Travel: A Trip to Louisiana’s Cajun Country

Laissez les bon temps rouler—“Let the good times roll” in South Louisiana with authentic food and music.

The music inspires a couple to take to the dance floor during Festivals Acadiens et Créoles

Philip Gould

Louisiana’s Cajun Country has such a profound sense of place that hearing just one note of music or tasting one bite of food tells you exactly where you are. In Lafayette, just a two-hour drive west of New Orleans, you’ll discover one of the most colorful cultures in America. Cajuns are known for their zest for life or, as they say on the bayou, their joie de vivreThe Wall Street Journal’s MarketWatch recently named Lafayette the “Happiest City in America,” and it’s no wonder—with amazing food, lively festivals and upbeat Zydeco music, you can’t help but feel good.

Cajun culture dates back to 1765. Two thousand miles away in Acadie, Canada—in what is now Nova Scotia—some 18,000 French Catholic settlers were pushed out of their homes for refusing to speak English and to worship at the Anglican Church. Many of them made their way south to Louisiana where they settled among the mossy cypress bayous. Because they had been unwanted exiles themselves, they greeted strangers with warm hospitality. Living off the land, they turned pork, crawfish, rice and chicken into such savory dishes as jambalaya, gumbo and étouffée, and they embraced their heritage through music.

Made with sausage and chicken, Cajun-style gumbo warms the soul. (DENNY CULBERT/COURTESY OF LAFAYETTE TRAVEL)

One of the best ways to experience Cajun culture is to attend a fais do-do—dance parties that pop up pretty much anywhere. From Vermilionville’s Historic Village to the popular farmers market at Moncus Park, musicians bring their instrument of choice (usually an accordion or fiddle), pull up a chair and start playing. And where there’s music, there’s dancing. You’ll hear amateur artists at impromptu jam sessions as well as Grammy Award-winning musicians performing at venues around town, often singing a blend of French and English known as Cajun French.

Grammy-winning producer Joel Savoy is part of Louisiana Crossroads, held October through May at Acadiana Center for the Arts. The concert series brings together a new generation of artists and long-time legends. “Lafayette is a music city. Everything involves music here, and you can go dancing anywhere,” says Savoy. “You go to Nashville, you catch a show at the Grand Ole Opry. Come to Lafayette, and you want to catch a show at the Acadiana Center for the Arts.”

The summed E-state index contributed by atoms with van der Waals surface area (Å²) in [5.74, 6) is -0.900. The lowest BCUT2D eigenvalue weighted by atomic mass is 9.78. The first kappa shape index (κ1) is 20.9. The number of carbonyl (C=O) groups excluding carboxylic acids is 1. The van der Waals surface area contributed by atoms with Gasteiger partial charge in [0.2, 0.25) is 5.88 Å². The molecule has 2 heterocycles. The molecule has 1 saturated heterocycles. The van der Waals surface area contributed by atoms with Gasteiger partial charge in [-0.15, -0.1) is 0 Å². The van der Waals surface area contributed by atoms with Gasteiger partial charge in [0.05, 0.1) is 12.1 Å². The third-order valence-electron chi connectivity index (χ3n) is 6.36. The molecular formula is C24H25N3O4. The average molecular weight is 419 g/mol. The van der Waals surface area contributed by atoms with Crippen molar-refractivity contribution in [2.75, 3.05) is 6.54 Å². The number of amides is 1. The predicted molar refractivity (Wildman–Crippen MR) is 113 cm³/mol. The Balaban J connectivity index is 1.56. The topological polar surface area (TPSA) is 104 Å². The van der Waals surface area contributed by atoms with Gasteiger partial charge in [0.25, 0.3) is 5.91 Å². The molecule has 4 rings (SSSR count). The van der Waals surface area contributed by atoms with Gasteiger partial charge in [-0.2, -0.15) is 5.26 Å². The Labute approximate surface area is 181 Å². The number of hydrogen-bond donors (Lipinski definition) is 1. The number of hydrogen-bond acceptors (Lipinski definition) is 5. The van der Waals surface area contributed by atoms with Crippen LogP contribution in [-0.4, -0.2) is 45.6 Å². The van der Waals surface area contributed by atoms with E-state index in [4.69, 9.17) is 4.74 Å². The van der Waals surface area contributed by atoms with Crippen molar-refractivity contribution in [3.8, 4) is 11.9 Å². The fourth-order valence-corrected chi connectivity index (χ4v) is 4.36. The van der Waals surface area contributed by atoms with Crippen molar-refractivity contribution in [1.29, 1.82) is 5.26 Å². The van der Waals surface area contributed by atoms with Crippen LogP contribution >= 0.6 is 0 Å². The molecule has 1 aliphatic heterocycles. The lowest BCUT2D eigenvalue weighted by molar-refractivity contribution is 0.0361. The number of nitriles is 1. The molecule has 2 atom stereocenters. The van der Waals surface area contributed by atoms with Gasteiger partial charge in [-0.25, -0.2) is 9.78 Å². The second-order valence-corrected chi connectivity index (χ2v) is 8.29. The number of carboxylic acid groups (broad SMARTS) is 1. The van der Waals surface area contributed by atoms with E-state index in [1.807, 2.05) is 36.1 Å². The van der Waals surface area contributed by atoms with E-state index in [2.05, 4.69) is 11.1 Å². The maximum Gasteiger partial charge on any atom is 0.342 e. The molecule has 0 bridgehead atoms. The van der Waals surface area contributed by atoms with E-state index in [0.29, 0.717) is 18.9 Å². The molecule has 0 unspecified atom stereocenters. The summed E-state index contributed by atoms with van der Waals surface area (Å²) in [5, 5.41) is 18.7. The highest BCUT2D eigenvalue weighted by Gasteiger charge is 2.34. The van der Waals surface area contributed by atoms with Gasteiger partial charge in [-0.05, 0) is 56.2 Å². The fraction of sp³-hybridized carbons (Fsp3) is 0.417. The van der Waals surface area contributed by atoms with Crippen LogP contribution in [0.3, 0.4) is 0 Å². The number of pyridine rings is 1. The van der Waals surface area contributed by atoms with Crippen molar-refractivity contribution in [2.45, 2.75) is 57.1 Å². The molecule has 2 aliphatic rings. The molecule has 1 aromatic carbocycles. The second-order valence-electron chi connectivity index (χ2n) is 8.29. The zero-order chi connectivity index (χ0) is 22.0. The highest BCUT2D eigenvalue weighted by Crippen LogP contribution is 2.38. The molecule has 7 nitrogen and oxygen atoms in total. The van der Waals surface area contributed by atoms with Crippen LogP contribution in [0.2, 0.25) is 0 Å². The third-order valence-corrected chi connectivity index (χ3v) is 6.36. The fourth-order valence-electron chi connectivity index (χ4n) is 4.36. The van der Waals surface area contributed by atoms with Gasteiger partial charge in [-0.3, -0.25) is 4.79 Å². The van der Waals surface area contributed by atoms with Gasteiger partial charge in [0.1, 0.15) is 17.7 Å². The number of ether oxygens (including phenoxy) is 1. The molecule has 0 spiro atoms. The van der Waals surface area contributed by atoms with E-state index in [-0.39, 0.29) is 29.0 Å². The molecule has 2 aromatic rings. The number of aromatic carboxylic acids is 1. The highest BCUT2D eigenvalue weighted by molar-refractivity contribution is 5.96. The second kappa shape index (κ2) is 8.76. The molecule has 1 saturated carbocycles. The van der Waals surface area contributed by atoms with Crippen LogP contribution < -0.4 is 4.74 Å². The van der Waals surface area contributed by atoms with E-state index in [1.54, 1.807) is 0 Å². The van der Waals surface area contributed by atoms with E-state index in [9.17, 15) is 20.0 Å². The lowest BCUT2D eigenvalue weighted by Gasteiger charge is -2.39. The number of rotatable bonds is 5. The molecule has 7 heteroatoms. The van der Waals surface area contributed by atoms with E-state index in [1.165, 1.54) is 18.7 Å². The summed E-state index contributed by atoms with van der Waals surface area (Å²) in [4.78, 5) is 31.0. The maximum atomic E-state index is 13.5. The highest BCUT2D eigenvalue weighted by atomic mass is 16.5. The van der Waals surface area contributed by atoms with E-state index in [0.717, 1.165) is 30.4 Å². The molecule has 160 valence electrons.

For an early-morning dance party, head to Buck and Johnny’s in Breaux Bridge, just named No. 7 on Southern Living’s list of best food towns (Winter Park was No. 8). Every Saturday, Buck and Johnny’s hosts a Zydeco breakfast with a dance floor that is rocking by 8 a.m. And if you can’t Cajun two-step, the locals will teach you. Showcasing a quirky combination of bowling, live music and dancing, Rock ’n’ Bowl’s 16 lanes of bowling play second fiddle to lively entertainers on stage like Chubby Carrier and the Bayou Swamp Band.

After a fais do-do, refuel with some local cuisine. Grabbing a po’ boy is a great place to start. Short for “poor boy,” Louisiana’s iconic sandwiches were created by Cajuns during the Great Depression for workers on strike. Today’s variations come dripping with roast beef and gravy or stuffed with fried oysters and shrimp. Pop’s Po’ Boys in the downtown area takes a modern, hipster approach to the traditional sandwich. Named for the local shrimping village, the Delcambre Dandy is to die for, with crispy shrimp, arugula and lemon-caper sauce. Wash it down with a French 75 cocktail or a Swamp Pop Old Fashioned.